The end of the financial year is a popular time for employers to conduct salary reviews for their employees. As such, it’s likely your HR department is in the midst of one of its busiest times of the year – and many managers are facing the often stressful challenge of annual performance reviews.
But deliberation over employee remuneration is not just a straightforward equation of escalating costs for employers – as with any other area of your business, investment in pay packets is one that should be geared towards generating a good return.
Successful organisations develop a remuneration strategy that best fits their objectives and values, and these adopted strategies strongly influence the commitment, loyalty and performance of employees, and how they view the organisation they work for – a very significant contributor to staff retention.
So what will you be using to guide your salary reviews this year?
In Ai Group’s just-released Salary & Benefits Survey 2015, which captured remuneration data for more than 14,300 employees across 223 jobs and multiple industry sectors, we asked our survey respondents to indicate the criteria they relied upon in making decisions around salary movements. Individual performance was the most common determinant (39.5%), followed by company performance (13.2%) and market rates (12.3%). The performance of an employee’s team was the least utilised measure (2.7%).
The survey found that the expected average salary increase for employees in 2015 is 2.7% – the lowest rate in four years. In 2013-14, average salary movements amounted to 2.9% – less than the projected figure of 3.3% provided by respondents to our 2014 survey.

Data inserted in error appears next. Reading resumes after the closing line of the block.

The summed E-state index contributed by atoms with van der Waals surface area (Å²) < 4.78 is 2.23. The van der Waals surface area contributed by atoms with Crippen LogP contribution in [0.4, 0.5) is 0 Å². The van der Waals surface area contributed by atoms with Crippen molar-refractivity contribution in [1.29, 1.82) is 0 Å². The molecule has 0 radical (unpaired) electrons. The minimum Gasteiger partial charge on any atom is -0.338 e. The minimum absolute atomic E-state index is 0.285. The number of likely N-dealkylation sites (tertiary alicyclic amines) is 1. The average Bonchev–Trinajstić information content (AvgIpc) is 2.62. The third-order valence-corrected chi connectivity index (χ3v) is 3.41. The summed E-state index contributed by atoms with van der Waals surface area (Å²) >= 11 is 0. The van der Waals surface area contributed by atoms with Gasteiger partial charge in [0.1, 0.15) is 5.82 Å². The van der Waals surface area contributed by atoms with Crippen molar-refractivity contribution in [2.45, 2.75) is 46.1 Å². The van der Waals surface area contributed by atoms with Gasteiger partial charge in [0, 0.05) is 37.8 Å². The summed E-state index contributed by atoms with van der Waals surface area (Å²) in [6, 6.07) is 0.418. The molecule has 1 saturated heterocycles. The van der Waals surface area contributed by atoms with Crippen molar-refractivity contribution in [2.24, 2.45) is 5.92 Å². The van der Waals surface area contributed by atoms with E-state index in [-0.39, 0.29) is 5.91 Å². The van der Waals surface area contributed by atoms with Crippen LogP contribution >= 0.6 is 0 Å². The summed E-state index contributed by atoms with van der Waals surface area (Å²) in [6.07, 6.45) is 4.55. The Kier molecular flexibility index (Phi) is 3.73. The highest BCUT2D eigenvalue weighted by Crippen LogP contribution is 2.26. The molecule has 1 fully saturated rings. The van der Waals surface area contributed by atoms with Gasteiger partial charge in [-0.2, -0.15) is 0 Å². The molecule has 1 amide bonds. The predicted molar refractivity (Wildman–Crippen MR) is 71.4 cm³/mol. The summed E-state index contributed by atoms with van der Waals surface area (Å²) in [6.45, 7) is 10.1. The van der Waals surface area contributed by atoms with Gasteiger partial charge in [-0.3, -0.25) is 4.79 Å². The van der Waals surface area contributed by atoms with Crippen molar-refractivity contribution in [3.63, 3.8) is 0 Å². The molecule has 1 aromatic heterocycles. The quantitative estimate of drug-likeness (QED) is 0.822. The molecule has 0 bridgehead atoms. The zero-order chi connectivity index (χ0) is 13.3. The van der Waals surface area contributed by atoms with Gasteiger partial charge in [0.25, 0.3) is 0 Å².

But do low pay rises necessarily have to lead to the loss of staff? There are many ways in which employers can reward employees, and your organisation can look at performance-based bonus schemes, profit-sharing or the availability of further benefits such as additional paid leave as part of a more effective strategy for staff retention.
Find out more about Ai Group’s Salary and Benefits Survey Report 2015.
Does your organisation have a staff remuneration strategy? And do your efforts at staff retention incorporate rewards for employees outside of their pay packets? Share your experiences and ideas below.
Latest posts by Graham Turner (see all)
- Go on – define ‘innovation’ - 26 October, 2016
- The Messy Desk Files - 31 August, 2016
- Quitting with style: the dignified exit versus the vengeful ‘up yours’ - 27 July, 2016